‘BottleTop’: [4] - A Chat, A Routine, And A Shadow

The briskness of the Russian air manages to skulk through the car door before I even manage to unlock the door. It is not a welcoming embrace. A half-hearted exit is forced as the frost wraps around my body, the exhaust fumes coat Mother Nature, a grey cloak on the silk-laden land. At my side, the leather briefcase tags along, it follows as I sink two inches into the mounds of crisp flakes. The strange little man with the enormous head follows behind, rolling in from the other side of the car with the driver. 
Small talk ceased about twenty minutes ago, we’ve been sitting with eyes on the horizon since. It makes him uncomfortable, sweat has bundled around his chest and beneath his ears. “I…” he stammers: a silence killing technique. “I think this is our destination,” he dons a wool hat and a latex nose fit with moustache, more convincing than it sounds. Individual hairs release themselves upon my person, dragging through the westerly wind. “I don’t like this.”    
   “We don’t have enough time to talk about it,” I respond, there’s a damn good chance we’re already too late for stage one. “We’re moving the plan up, start with stage 3.”    
   “The hit is now priority one, it’s all that matters. Got that?”    
   “You’re being too reckless now, Allie.”    
   “Don’t call me that.”    
   “Are you listening to me though?” he checks his phone, “their flight lands in about 49 minutes, you’ve still got time to prepare.”    
   On that note, I plug a receiver into my left ear as directed by the driver. The man squirms as I test the frequency with a yell, “I’ll put some distance between us. Don’t get lost, or killed.”
   A difficult topic is approached with caution, “the aftermath,” he pesters, “what are you doing about that?”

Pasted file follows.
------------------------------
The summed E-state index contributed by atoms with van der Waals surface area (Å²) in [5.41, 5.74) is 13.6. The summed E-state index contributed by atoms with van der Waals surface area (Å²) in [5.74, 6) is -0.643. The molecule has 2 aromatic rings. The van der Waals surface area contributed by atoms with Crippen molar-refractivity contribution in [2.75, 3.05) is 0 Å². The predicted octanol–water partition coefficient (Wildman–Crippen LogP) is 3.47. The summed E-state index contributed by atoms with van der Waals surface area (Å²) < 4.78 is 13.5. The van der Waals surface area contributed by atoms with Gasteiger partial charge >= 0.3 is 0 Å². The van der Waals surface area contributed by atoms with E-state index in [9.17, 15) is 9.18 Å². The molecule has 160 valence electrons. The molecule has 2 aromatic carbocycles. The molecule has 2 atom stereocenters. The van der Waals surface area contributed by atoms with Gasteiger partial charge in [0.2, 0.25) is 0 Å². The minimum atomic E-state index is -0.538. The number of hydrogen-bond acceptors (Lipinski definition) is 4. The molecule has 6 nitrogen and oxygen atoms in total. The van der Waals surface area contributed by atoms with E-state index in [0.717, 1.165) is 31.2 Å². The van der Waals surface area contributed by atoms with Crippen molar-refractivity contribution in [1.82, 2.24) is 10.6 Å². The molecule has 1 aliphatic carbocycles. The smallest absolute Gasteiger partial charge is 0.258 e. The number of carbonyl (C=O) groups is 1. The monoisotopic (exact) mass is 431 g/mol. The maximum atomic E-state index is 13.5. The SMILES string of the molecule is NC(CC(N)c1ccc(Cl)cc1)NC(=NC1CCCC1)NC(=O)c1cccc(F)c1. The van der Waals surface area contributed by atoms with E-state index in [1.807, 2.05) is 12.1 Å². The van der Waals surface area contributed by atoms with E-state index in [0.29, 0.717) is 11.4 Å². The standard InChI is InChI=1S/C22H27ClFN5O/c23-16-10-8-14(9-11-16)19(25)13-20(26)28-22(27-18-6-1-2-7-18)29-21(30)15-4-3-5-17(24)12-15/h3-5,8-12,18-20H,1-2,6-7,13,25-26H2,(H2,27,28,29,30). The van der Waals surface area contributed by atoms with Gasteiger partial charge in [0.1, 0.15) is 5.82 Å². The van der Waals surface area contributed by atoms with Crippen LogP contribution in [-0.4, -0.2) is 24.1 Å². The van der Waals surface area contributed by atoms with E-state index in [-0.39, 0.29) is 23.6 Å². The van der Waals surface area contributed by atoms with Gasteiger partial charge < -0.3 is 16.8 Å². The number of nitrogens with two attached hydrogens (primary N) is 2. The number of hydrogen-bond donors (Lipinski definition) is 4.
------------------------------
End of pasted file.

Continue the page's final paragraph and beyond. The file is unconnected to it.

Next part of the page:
“I don’t really know, if I’m honest.”    
   “I’m not thinking about it, y’know?”    
   His watch signals the hour and with it comes the clean death of the driver. We leave the body in the snow, placing my ungloved hand across his face, shutting his eyes with a trail of DNA evidence. The strange little man removes the driver’s gun from his waistcoat and steps backwards over his body. “Are you ready to go?”
   I nod.    
   “Have you taken your pills yet?”    
   I nod, telling the same lie twice.    
   “Well then,” a hand stretches towards me, “good luck Alexis. See you in a couple of hours, no?”    
   I keep myself in character and refuse the handshake with a silent… pout thing, staring off into the distance. I’m not an arsehole, but I don’t want to leave a wound when the inevitable happens. These are dangerous games, that’s what I like about it. “Codenames only from here on out, all right? Do you copy Wormdrink?” He hates that nickname, I can’t really blame him. Computer generated nonsense, funnelled from one end of the internet to our own, stolen from some deep web forum user’s handle. I don’t particularly like my own, if I’m honest. It’s insulting. 
   “Aye-aye, Pennyroyal.”

Clothed and fed, Pudding sits in the middle of my couch watching the day go about its business through the wide windows of my flat. Uninitiated, I started pestering her about how she had collected her winnings in the first place. With a mouthful of my cereal, she told me “it’s just put straight into your account. No need to actually do anything except withdraw it.”   
   “So, you didn’t receive an email about some woman?”    
   “Some woman?” she chortles, “you didn’t like, sign up for BottleTop dating or anything, did you?”    
   “That sounds like a joke, is that a joke?”    
   “I don’t think I got anything about a woman, just an email and… hold on.” Pudding hops up and plods over to a small bowl of rice sat on the kitchen counter. In it, her phone waits patiently to dry off after being soaked overnight in the bathtub. “It works!”    
   “That’s impressive. The wonders of technology, eh?”    
   “Look, this is what I got…” she hands me her phone, still damp from the night before. The display has gone wonky and bubbled but yeah, it still works. The email she’s showing me is simple with no real formatting, some artist probably wasted weeks working on it. A beige background and a fuzzy image of Bess planted in the centre. Beneath the old girl is Pudding’s name and her winning code, as well as a congratulatory message. There’s certainly something going on here, is somebody pranking me?    
   “Ah,” I say, “makes sense. Maybe they’ve changed it or something…”   
   “Who’s information did you get?”